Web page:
Example: Suppose you train an AI algorithm by labeling cats in images using boxes. If you don’t pay attention, the algorithm might fail at identifying a cat in a picture if its face is not visible, but can identify the ones with cat faces on them. 

This means that the algorithm is biased in identifying pictures with front-facing cats. It can’t identify the cat if the image is taken from a different angle when the body is showing but not the face.

#11. Exclusion Bias

Exclusion bias arises when a specific person, a group of people, or a category is excluded unintentionally or intentionally during data collection if they are thought to be irrelevant. It mostly happens during the data preparation stage of the ML lifecycle at the time of cleaning data and preparing it for use.

Example: Suppose an AI-based prediction system has to determine a specific product’s popularity during the winter season based on its purchase rate. So, if a data scientist notices some purchases in October and removes those records, thinking they are erroneous and taking the standard duration as November to January. But there are places when winter exceeds those months. So, the algorithm will be biased towards the countries receiving winter from November to January.

How Are Biases Introduced into Algorithms?

Training Data

The main source of algorithmic bias is biased data used for training the AI and ML algorithms. If the training data itself has elements of inequalities and prejudices in it, the algorithm will learn those elements and perpetuate biases.


When designing the algorithm, the developer might knowingly or unknowingly introduce the reflections of personal thoughts or preferences in the AI system. So, the AI system will be biased towards certain categories.


Many times, data scientists and leaders make decisions based on their personal experiences, surroundings, beliefs, and so on. These decisions are also reflected in algorithms, which causes biases.

Lack of Diversity

Due to a lack of diversity in the development team, the team members end up creating algorithms that don’t represent the entire population. They don’t have experience or exposure to other cultures, backgrounds, beliefs, ways, etc., which is why their algorithms can be biased in a certain way.

Data Preprocessing

The method used for cleaning and processing data can introduce algorithmic bias. In addition, if you don’t design these methods carefully to counter bias, it might get severe in the AI model.


The model architecture and type of ML algorithm you choose can also introduce bias. Some algorithms attract bias more than others, along with how they are designed.

Feature Selection

The features you chose to train an AI algorithm are one of the causes of bias. If you don’t choose features by taking into account their impacts on the output’s fairness, some bias can arise, favoring some categories.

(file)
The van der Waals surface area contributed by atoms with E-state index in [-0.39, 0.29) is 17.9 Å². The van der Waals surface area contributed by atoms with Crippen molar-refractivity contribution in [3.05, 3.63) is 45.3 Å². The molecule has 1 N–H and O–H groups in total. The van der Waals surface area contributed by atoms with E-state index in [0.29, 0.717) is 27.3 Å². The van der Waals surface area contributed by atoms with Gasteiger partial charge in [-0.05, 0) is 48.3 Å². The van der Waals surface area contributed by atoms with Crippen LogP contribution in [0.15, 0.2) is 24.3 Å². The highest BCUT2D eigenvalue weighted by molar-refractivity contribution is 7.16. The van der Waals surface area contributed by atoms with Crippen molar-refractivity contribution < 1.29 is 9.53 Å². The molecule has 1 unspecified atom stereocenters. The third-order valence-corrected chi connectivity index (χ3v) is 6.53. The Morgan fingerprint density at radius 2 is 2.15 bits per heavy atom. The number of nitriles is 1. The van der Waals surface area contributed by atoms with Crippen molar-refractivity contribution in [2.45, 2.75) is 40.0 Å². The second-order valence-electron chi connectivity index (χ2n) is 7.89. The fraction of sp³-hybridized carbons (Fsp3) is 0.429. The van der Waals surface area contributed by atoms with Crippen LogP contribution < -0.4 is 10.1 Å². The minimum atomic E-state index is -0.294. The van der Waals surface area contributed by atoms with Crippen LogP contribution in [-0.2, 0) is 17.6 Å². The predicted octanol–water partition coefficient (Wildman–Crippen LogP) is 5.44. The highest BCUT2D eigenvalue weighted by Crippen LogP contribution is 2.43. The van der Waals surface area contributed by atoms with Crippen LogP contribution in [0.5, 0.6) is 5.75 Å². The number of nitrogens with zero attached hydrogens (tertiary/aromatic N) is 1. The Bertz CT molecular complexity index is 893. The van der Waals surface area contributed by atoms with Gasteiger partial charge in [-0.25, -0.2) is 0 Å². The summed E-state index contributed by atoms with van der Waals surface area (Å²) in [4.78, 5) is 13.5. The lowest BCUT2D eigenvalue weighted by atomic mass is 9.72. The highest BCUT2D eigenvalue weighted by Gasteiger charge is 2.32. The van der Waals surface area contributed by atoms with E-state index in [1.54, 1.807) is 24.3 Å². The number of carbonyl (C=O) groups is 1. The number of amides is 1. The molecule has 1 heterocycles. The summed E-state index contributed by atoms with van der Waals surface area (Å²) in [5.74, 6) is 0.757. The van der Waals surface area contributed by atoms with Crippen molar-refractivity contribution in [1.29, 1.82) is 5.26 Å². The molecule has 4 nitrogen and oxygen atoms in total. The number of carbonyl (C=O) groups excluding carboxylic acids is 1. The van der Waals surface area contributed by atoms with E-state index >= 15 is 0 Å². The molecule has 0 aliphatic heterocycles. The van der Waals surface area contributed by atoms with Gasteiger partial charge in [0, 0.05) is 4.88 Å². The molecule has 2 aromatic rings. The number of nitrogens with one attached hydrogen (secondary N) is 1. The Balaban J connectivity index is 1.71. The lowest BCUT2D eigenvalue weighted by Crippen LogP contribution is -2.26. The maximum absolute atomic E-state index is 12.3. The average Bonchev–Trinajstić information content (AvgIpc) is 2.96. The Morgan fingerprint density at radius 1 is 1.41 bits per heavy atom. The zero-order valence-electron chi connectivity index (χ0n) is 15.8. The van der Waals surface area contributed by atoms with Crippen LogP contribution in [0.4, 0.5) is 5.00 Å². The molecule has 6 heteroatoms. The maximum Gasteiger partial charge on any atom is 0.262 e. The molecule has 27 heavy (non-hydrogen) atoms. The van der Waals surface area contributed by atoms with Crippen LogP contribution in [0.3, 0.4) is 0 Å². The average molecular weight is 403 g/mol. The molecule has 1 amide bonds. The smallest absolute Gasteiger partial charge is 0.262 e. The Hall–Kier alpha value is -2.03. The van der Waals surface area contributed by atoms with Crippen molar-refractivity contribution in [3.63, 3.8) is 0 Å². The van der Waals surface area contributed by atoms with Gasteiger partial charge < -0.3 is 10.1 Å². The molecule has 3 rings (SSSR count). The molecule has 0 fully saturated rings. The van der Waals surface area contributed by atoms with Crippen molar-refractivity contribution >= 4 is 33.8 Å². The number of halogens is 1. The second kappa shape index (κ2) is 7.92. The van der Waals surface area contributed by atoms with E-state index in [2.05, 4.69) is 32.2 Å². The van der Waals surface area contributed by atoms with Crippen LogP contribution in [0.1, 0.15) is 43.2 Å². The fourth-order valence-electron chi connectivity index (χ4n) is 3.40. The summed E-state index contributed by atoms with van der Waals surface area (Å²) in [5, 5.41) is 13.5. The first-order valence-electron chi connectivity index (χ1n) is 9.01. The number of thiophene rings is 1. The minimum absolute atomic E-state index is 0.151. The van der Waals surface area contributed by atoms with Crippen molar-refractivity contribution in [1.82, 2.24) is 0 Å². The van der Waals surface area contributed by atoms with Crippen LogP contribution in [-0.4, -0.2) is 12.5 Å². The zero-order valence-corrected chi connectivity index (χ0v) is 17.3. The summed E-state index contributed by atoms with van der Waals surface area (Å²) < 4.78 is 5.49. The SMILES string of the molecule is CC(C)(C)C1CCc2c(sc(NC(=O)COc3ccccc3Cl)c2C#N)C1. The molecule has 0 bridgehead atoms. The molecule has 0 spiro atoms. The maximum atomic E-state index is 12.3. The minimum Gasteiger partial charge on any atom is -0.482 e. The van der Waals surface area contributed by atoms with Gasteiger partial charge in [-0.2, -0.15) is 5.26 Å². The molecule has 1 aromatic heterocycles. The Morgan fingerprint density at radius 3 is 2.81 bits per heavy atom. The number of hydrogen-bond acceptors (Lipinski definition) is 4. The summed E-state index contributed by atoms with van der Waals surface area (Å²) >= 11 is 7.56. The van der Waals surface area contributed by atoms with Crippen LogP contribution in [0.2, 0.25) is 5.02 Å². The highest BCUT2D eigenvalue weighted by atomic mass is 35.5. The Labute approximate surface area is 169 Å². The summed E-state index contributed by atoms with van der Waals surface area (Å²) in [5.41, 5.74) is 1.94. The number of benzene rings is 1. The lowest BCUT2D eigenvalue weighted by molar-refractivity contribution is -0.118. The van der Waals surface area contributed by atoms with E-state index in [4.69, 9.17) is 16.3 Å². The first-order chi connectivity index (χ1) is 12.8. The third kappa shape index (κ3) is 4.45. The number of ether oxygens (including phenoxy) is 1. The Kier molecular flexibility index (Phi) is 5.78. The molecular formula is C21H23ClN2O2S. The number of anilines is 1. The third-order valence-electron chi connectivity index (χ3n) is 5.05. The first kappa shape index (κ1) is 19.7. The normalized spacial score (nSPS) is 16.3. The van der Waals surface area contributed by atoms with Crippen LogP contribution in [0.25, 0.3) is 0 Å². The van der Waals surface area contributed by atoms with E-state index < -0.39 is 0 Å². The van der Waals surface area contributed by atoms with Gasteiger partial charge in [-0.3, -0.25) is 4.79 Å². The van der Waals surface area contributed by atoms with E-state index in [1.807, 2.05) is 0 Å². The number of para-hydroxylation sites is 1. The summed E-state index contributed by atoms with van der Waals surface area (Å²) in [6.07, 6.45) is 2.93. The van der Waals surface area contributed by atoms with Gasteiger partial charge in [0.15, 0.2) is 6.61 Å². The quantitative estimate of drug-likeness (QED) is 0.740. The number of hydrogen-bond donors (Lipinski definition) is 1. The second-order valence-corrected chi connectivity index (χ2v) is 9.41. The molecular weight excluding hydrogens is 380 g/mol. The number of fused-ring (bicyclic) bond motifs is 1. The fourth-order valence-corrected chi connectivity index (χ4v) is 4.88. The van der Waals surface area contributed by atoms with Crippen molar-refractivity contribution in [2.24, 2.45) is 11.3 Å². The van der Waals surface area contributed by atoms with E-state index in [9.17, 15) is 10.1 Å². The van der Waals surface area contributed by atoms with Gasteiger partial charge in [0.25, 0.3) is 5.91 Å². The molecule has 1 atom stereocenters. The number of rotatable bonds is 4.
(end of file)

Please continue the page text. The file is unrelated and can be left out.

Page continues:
History and Culture

If an algorithm is fed and trained on data taken from history or certain cultures, it can inherit biases like prejudices, beliefs, norms, etc. These biases can impact AI outcomes even if they are unfair and irrelevant in the present.  

Data Drift

Data that you use for training your AI algorithms today might get irrelevant, unuseful, or obsolete in the future. This could be due to the changing technology or society. However, these datasets can still introduce bias and hamper performance.

Feedback Loops

Some AI systems not only can communicate with users but also adapt to their behaviors. This way, the algorithm can boost existing bias. So, when the personal biases of users enter the AI system, it can generate a biased feedback loop.

How to Detect Algorithmic Bias?

Define What’s “Fair”

To detect unfair outcomes or biases in algorithms, you need to define what “fair” exactly implies for the AI system. For this, you can consider factors such as gender, age, race, sexuality, region, culture, etc.

Determine the metrics to calculate fairness, like equal opportunity, predictive parity, impacts, etc. Once you have defined “fairness”, it becomes easier for you to detect what isn’t fair and resolve the situation.

Audit Training Data

Analyze your training data thoroughly to look for imbalances and inconsistencies in representing different categories. You must examine the feature distribution and check whether it represents real-world demographics or not.

For visualizing data, you can create histograms, heatmaps, scatter plots, etc. to highlight disparities and patterns that can’t be revealed with the help of just statistical analysis.

Apart from internal audits, you can involve external experts and auditors to evaluate system bias.

Measure Model Performance

To detect biases, try measuring the performance of your AI model for various demographics and categories. It would help if you divide the training into different groups based on race, gender, etc. You can also use your fairness metrics to calculate the differences in the outcomes.

Use Suitable Algorithms

Choose algorithms that promote fair outcomes and can address bias in training an AI model. Fairness-aware algorithms aim to prevent bias while ensuring equal predictions across various categories.

Bias Detection Software

You can use specialized tools and libraries that are fairness-aware to detect biases. These tools offer fairness metrics, visualizations, statistical tests, and more to detect bias. Some popular ones are AI Fairness 360 and IBM Fairness 360.

Seek User Feedback